The Golden Rules for Abdominal Exercises are:

  1. Isolate the abdominal muscles, and maximize their involvement.
  2. Minimize the involvement of other muscles, especially the hip flexors.
  3. Minimize the assistance of momentum.
  4. Have a specific abdominal exercise goal, such as endurance, strength, or range of movement, and exercise to achieve that specific goal.
  5. Don’t compromise the hips, back, or neck by performing the exercises too fast, or holding a position for more than a second, or twisting the back when in a flexed or extended position under load.
  6. If you can perform more than 20 repetitions of a particular abdominal exercise, then increase the intensity and do fewer repetitions.

There are six areas you should know about if you want to keep to these Golden Rules.

The average exerciser must bend their knees when trying to get their abdominal muscles involved in sit-up types of exercise. The best compromise for knee angle is 90 degrees, which means the hip angle is about 45 degrees.

Straight legs make it easier for the large hip flexor muscles to pull up your trunk when you sit up, rather than the abdominal muscles.

Straight legs provide a larger resistance arm for the legs and an increased moment of inertia in the legs, giving a good anchor for those hip flexor muscles.

Straight legs put the hip flexor muscles on a slight stretch, which increases their ability to get involved in getting your trunk off the floor and takes some of the work away from the abdominal muscles.

There are occasions when the legs can be straight, but these are specialized areas of either sports training or exercise rehabilitation, and should only be undertaken under the direct supervision of a trained and experienced individual exercise instructor.

Also, be careful not to have the legs too bent – a common problem we regularly see in exercise classes in gyms, such as aerobic floor classes or circuit classes.

If you tuck your heels right into your buttocks, then sure you’ll disadvantage the hip flexor muscles, but you’ll also reduce the range of movement of the abdominal muscles to such an extent that the only part of the abs that will get a workout are the bits at the top under your ribcage, not the middle and lower two thirds.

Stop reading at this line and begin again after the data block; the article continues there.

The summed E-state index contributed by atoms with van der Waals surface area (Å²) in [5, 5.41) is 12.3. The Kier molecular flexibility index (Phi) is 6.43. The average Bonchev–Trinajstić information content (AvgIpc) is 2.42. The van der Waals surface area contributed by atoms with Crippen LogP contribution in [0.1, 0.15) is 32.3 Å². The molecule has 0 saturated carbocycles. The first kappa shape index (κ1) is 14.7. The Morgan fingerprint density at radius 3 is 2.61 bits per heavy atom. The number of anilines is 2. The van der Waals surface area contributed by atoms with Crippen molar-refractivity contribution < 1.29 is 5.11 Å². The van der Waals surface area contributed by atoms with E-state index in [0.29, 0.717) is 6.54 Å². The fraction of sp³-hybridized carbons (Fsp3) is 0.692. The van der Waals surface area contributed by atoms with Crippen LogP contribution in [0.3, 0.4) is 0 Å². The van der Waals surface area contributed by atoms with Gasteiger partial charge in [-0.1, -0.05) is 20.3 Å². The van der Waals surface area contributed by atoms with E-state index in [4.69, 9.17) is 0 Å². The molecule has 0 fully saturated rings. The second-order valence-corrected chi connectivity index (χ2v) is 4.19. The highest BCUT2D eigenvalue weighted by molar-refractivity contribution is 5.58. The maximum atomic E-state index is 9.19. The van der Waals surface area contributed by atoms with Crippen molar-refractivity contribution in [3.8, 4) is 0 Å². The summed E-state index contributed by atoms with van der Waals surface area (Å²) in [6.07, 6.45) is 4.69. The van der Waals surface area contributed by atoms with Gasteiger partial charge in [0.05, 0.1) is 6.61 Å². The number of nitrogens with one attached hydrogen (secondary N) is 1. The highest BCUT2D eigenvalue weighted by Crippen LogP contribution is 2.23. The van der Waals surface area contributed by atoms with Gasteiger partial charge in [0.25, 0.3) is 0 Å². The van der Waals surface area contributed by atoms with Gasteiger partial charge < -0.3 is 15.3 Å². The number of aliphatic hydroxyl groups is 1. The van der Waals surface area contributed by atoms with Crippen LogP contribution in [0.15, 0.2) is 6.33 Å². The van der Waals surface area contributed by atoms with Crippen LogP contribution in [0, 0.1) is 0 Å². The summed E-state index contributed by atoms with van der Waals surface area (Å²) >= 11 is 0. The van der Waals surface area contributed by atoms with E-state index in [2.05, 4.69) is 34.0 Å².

You’ll also be more likely to get a stiff and sore neck as your body involves muscles on the front and side of your neck, such as the sternocleidomastoid or the scalene.

As soon as you hook your feet under something or somebody holds your feet down, then you’re advantaging your hip flexor muscles and disadvantaging your abdominal muscles, for all the reasons already mentioned. The abs do less work, rather than more!

Then how come your abdominals are crying out in pain after only 30-seconds or so of feet held down sit-ups? The reason is that holding the feet down changes the role of the abdominals from pulling up in each sit-up to stabilizing the big bones in the pelvis. They are holding on like mad to your pelvis in one long, sustained contraction, and so they easily get fatigued. The hip flexor muscles do the real work of the sit-up.

What would you think of an exercise that asked you to hold a brick in your hand, and then lift that brick out to the side of your body and hold it for 30 seconds or so? Not much – try it and you’ll quickly experience fatigue and residual muscle soreness, but you won’t be helping your shoulder muscles get fitter. The same thing for the abdominals and feet held sit-ups.

Fatigue does not equal fitness. It is easy to fatigue a muscle, but this doesn’t induce the muscles to make adaptations and get stronger. Feet-supported sit-ups are not effective abdominal exercises and put the lower back under undesirable force.

The further away your arms are from your legs, then the harder the abdominals have to work. Put your hands on your knees and attempt a sit-up, and you’ll find it relatively easy. But put your hands on your head and you’ll find it hard to get up.

The theory is that moving your arms further away from the axis of rotation of the sit-up increases the length of the resistance arm of the upper body and the amount of inertia in the upper body. The outcome of this is that the abdominals now have to work harder to get you up.

If you’re finding it easier to do sit-ups, don’t increase the number of sit-ups, make it harder by moving your arms further up your body.

If you exercise in the gym there are lots of ways of safely increasing the resistance even more, using normal weight stacks and free weights as you would use for any other muscle in your body.

Any part of your body that swings forward as you perform a sit-up will generate momentum, and transfer that momentum to your body and make it easier to do a sit-up without using your abdominal muscles. Keep your arms close to your body and don’t let them swing. Don’t jerk up quickly, take it slowly, and use control.

While on the subject of arm and hand position, we would advise you to never lock your fingers together behind your head when performing sit-ups. This puts a lot of shear force on the fragile neck bones, and may lead to chronic neck and shoulder pain.

Sit-ups should be performed slowly and with control to allow the full range of movement of the spine and to allow the abdominal muscles to maximize their involvement in the exercise. Sit up too quickly and the arms flail forwards, legs straighten, and the back hyper-extends. There is an increased potential for injury and less abdominal involvement.

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